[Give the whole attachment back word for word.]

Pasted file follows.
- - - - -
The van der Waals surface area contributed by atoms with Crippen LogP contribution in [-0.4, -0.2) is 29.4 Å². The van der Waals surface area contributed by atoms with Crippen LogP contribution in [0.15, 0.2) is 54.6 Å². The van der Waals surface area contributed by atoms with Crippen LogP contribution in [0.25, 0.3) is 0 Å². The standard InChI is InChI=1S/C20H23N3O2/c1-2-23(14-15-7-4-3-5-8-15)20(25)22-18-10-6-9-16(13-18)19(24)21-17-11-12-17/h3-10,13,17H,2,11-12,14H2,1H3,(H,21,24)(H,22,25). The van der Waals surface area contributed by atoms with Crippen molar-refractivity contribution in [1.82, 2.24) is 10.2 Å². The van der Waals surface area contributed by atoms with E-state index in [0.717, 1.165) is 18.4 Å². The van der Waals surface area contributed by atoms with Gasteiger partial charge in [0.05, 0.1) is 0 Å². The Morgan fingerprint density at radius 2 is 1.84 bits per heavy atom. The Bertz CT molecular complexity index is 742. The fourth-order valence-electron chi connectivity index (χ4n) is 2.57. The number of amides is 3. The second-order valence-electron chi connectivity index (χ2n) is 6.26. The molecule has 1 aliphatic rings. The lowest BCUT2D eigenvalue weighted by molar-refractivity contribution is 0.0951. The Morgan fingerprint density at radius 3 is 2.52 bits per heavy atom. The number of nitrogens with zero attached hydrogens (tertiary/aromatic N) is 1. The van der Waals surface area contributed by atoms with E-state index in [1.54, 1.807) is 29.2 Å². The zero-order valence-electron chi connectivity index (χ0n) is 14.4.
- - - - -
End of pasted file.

The van der Waals surface area contributed by atoms with Crippen LogP contribution in [-0.4, -0.2) is 29.4 Å². The van der Waals surface area contributed by atoms with Crippen LogP contribution in [0.15, 0.2) is 54.6 Å². The van der Waals surface area contributed by atoms with Crippen LogP contribution in [0.25, 0.3) is 0 Å². The standard InChI is InChI=1S/C20H23N3O2/c1-2-23(14-15-7-4-3-5-8-15)20(25)22-18-10-6-9-16(13-18)19(24)21-17-11-12-17/h3-10,13,17H,2,11-12,14H2,1H3,(H,21,24)(H,22,25). The van der Waals surface area contributed by atoms with Crippen molar-refractivity contribution in [1.82, 2.24) is 10.2 Å². The van der Waals surface area contributed by atoms with E-state index in [0.717, 1.165) is 18.4 Å². The van der Waals surface area contributed by atoms with Gasteiger partial charge in [0.05, 0.1) is 0 Å². The Morgan fingerprint density at radius 2 is 1.84 bits per heavy atom. The Bertz CT molecular complexity index is 742. The fourth-order valence-electron chi connectivity index (χ4n) is 2.57. The number of amides is 3. The second-order valence-electron chi connectivity index (χ2n) is 6.26. The molecule has 1 aliphatic rings. The lowest BCUT2D eigenvalue weighted by molar-refractivity contribution is 0.0951. The Morgan fingerprint density at radius 3 is 2.52 bits per heavy atom. The number of nitrogens with zero attached hydrogens (tertiary/aromatic N) is 1. The van der Waals surface area contributed by atoms with E-state index in [1.54, 1.807) is 29.2 Å². The zero-order valence-electron chi connectivity index (χ0n) is 14.4.